For years, I've covered the unmistakable churnings and changes in the American family -- from nuclear to blended, from closed to open to international adoptions, interfaith and intercultural marriage, paternity leave and at-home dads, grandparents raising grandchildren, adult children parenting their parents, GenXers opting out of legal unions, gay couples trying to opt in, and the remarkable reality of 70-, even 80-year wedding anniversaries.
All of it fascinated me. None of it affected me personally, or so I thought. The noise under our own roof began years ago, a low rumble we ignored effectively. Kids keep couples busy. Jobs keep couples busy. Societal and familial pressures keep couples busy, and married, too. But as building-better-marriage books and, later, books about a new kind of divorce calling for collaboration and co-parenting crossed my desk for review, I read them in a different light.
As our children grew older and the rumble grew to a roar, we panicked and leaped into a painful and painstaking search for answers to so many questions. Did we just suffer from lousy communication? Was our struggle acute and temporary, or chronic? As one therapist suggested, "Has the milk been out too long?" With no affairs, abuse or addiction to report, did we expect too much? Yet, how long can two good people run on emotional empty before somebody tries to fill up elsewhere? And what about our precious children?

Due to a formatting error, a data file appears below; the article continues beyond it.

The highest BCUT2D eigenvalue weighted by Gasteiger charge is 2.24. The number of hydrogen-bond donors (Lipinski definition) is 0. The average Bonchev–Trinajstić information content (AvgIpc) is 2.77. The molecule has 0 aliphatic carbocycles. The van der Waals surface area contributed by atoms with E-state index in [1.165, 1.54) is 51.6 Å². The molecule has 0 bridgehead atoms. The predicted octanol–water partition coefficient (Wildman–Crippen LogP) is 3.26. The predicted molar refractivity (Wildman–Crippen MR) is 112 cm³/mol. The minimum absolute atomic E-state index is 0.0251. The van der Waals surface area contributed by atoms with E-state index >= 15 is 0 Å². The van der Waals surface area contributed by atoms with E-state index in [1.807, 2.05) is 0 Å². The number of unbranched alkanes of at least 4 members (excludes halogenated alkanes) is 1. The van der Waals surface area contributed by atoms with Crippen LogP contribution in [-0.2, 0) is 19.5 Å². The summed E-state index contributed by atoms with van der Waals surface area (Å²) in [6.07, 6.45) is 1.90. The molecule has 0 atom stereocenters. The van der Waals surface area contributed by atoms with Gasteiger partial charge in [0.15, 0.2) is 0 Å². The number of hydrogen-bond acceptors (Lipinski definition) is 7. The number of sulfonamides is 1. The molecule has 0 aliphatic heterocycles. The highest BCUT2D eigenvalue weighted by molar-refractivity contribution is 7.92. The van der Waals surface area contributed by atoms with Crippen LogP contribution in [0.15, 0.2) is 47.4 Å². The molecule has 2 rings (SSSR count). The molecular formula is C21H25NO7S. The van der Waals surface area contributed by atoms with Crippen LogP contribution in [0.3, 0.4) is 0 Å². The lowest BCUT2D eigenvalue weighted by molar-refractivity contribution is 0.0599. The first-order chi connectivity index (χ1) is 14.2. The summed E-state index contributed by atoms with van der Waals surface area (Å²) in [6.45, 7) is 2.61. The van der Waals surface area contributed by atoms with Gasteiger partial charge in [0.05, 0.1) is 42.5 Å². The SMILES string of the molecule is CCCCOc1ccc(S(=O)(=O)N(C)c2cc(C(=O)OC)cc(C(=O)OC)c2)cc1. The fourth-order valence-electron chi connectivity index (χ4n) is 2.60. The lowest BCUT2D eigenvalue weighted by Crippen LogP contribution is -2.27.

Those who charge that couples like us take marriage vows too lightly, especially when kids are involved, are dead wrong. The reality of stepping out, of handing back the dream and, most horribly, destroying our children, threatened to undo us many times. In the end, we decided that staying was riskier than leaving. So we moved slowly forward, always with an eye on our kids.
And then, last week, this, from the new book by Krista Tippett, host of NPR's Speaking of Faith:
Sometimes I have had a feeling — and I had this in my marriage to Michael — that God throws out the occasional wild card, almost a dare — try this if you will; I will bless it; it is rich with possibility; it will not be easy. And in the case of my marriage, Michael and I failed to carry it through to the end. We lost the dare. That might sound like I experience my marriage as a mistake, and that is most definitely not the case. Our amazing children are the best proof of the blessing, of the real sacrament, that grew from our marriage.